“The Prime Minister has asked for explanation on how the National Parole Board can pardon someone who committed such horrific crimes that remain shocking to all Canadians,” Dimitri Soudas, a spokesman for the prime minister said about the James case.
It’s not known when Gallienne received his pardon.
A person convicted of a serious crime must wait until five years after their sentence ends to seek a pardon.
A pardon does not erase a criminal record. In the case of someone convicted of a serious sex crime, the record is kept in a separate location but the name is flagged in the Canadian Police Information Centre, a database used by law enforcement.
Details of the conviction would be discovered by a check that takes place if the person applies to work with children, the disabled or other vulnerable people, according to the National Parole Board.
A pardon can be revoked if a person is convicted of a new crime.
In 1990, Gallienne pleaded guilty to 20 sex crimes against 13 young boys between 1975 and 1990. Two years later, he pleaded guilty to three more sex charges involving another boy.
In 1994, he was convicted of victimizing a choirboy at St. John’s Anglican church in Victoria, B.C. He was choirmaster there in the early 1970s.
He was sentenced to six years in prison. His sentence expired in October 1996, though he was freed from prison on early release in 1994.
Families say two Kingston victims for whom Gallienne was never prosecuted committed suicide.
In 1995, 11 former choirboys and 10 parents shared a $2.1 million settlement that ended a lawsuit against St. George’s Cathedral and the Anglican Diocese of Ontario.
Gallienne preyed on choirboys as young as eight. He abused them at his home, cottage, at the church and on his sailboat. He masturbated them and had them masturbate him. He had oral sex with them and sodomized some of them.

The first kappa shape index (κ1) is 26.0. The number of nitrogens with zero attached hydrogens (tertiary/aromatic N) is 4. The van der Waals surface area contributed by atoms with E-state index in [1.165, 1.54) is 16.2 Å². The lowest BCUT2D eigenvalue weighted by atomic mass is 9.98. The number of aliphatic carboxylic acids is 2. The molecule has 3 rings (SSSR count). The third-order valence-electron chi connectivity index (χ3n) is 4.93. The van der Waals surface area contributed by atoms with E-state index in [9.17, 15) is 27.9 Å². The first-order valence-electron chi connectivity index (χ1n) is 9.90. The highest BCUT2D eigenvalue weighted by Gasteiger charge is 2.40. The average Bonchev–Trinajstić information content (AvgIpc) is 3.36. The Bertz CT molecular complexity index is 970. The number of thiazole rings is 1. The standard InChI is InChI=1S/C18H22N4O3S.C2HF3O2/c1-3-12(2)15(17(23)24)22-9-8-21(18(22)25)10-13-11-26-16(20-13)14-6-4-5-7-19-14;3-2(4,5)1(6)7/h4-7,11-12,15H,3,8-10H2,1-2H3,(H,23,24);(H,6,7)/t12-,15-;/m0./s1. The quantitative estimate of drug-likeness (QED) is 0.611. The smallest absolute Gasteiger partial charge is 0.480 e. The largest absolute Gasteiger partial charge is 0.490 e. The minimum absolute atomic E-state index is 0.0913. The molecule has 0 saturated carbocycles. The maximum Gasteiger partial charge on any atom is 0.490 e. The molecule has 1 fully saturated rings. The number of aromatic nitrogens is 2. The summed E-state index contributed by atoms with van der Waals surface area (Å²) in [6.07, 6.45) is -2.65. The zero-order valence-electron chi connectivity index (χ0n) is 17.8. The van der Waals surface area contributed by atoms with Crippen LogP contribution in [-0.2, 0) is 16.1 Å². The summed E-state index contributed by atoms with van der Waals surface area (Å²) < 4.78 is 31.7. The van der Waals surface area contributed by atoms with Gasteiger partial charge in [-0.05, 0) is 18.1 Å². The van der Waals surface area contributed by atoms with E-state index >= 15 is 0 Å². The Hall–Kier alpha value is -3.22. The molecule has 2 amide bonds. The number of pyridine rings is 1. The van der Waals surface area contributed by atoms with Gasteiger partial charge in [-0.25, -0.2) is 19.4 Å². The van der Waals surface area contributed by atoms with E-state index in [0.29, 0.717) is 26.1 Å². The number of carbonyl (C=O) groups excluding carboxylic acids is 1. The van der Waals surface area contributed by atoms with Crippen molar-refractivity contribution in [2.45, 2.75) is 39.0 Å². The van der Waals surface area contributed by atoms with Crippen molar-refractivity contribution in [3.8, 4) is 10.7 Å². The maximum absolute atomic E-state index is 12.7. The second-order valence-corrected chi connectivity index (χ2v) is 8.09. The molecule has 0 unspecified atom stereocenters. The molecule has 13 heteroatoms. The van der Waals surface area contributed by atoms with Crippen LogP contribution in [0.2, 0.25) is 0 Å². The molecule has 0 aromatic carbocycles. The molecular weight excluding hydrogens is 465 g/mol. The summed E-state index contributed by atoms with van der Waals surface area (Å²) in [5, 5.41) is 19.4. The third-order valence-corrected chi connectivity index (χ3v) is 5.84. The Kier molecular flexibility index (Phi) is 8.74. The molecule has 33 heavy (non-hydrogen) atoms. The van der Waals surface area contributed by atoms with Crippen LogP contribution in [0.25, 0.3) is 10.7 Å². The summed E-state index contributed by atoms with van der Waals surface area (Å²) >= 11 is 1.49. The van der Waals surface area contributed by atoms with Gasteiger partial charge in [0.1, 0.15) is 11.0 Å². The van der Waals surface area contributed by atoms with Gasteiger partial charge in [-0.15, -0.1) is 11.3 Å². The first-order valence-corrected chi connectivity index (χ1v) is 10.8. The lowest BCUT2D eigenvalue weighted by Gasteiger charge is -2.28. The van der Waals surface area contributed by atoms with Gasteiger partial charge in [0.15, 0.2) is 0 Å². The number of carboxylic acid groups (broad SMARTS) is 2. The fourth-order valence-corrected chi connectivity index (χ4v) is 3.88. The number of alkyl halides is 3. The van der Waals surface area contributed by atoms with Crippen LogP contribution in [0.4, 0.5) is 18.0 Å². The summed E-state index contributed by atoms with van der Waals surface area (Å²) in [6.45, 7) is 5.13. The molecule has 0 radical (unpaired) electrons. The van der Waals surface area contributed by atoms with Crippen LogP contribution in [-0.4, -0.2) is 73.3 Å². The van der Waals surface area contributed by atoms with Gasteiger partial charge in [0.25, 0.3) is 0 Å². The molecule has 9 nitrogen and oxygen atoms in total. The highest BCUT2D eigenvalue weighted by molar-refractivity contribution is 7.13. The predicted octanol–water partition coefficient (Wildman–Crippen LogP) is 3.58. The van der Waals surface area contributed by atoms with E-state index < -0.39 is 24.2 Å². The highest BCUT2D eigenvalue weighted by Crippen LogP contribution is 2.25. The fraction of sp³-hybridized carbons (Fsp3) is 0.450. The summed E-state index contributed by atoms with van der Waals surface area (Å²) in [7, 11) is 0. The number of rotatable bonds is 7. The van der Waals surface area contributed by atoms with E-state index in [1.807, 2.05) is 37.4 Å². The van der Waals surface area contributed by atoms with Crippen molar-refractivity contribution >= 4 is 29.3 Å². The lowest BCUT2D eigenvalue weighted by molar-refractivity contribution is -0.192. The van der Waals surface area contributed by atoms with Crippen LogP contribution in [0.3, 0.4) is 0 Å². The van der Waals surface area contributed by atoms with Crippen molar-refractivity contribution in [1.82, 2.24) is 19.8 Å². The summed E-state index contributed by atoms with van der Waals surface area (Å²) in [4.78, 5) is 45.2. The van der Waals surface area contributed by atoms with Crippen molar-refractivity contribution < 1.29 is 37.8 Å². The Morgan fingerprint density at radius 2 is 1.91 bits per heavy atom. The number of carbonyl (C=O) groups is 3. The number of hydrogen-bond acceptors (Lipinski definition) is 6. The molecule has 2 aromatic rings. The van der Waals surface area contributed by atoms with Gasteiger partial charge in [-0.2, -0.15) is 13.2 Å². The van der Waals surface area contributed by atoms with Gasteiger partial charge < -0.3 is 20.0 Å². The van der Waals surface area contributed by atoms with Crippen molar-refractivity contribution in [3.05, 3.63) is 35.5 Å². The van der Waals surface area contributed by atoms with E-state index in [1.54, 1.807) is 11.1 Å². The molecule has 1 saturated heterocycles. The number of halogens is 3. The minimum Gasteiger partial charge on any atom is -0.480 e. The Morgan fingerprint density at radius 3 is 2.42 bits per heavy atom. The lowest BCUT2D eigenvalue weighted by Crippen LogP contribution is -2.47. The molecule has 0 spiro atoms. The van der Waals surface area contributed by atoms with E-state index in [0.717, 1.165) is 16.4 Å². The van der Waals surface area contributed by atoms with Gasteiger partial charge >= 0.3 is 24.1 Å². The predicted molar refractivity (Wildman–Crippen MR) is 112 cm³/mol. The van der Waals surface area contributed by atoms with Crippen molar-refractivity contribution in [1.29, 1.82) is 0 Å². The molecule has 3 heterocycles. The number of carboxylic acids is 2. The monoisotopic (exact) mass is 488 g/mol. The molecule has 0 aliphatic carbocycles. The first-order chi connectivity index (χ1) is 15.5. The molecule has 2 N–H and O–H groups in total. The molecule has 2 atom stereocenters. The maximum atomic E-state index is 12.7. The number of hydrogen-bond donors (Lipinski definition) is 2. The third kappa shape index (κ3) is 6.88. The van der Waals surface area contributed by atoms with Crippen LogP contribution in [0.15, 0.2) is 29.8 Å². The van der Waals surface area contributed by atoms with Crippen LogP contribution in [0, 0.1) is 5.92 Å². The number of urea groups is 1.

The revelations about his deviance were horrifying for many who knew him and for the community because of the international reputation of the choirs at St. George’s, established in 1892.
The St. George’s congregation has historically been filled with professionals including university professors and Kingston’s most literate citizens. Their children were Gallienne’s prey.
As the scandal unravelled in 1990, it was revealed that church leaders knew of improper conduct by Gallienne as far back as 1976.
Since his release from prison, Gallienne has not kept a low profile. He has been active in the congregation at St. John the Evangelist Anglican Church in Ottawa.
He was leader of the church’s recorder ensemble, according to a report on 2009 activities on the church’s website.
Gallienne also still appears in choir photos on the church website.
In 2004, the Whig-Standard reported that Gallienne was leading choirs and playing the organ at the Ottawa church, in contravention of a lifetime ban (read the original 1994 document outlining the ban) on such activities imposed by a former Anglican leader in Kingston.
He would not answer questions when confronted by a Whig-Standard reporter.
“I’d rather not, thank you very much,” he said, standing next to his wife Lannie Mitchell. “Our time in Kingston was over and done a long time ago. We have a new life up here.” (read the 2004 Whig investigative report)
The bishop in Ottawa reviewed the ban after the newspaper’s report was published and granted Gallienne permission for “limited musical leadership.”
When Gallienne was released from prison, the National Parole Board noted concern that he was a diagnosed pedophile.
“The Board is aware that pedophilia is a life-long sexual orientation,” the board wrote, in a decision. “Your success depends entirely upon your level of motivation to avoid high risk situations, maintain recognition of your offence cycle, and employ appropriate relapse prevention strategies.”

Chronology of events in the Gallienne case:

• Oct. 28, 1989: Dean Grahame Baker and Barry Keefe, the rector's warden, review a letter alleging Gallienne had molested the son of a writer and other boys from the choir
• Nov. 3, 1989: Church officials meet Gallienne to discuss allegations. He says there had been no incidents since one reported to the police and the Children's Aid Society in 1985.
• Nov. 13, 1989: A letter is sent to Gallienne insisting on a system of supervision any time children are involved in practices or performances. He was told not to be alone with children.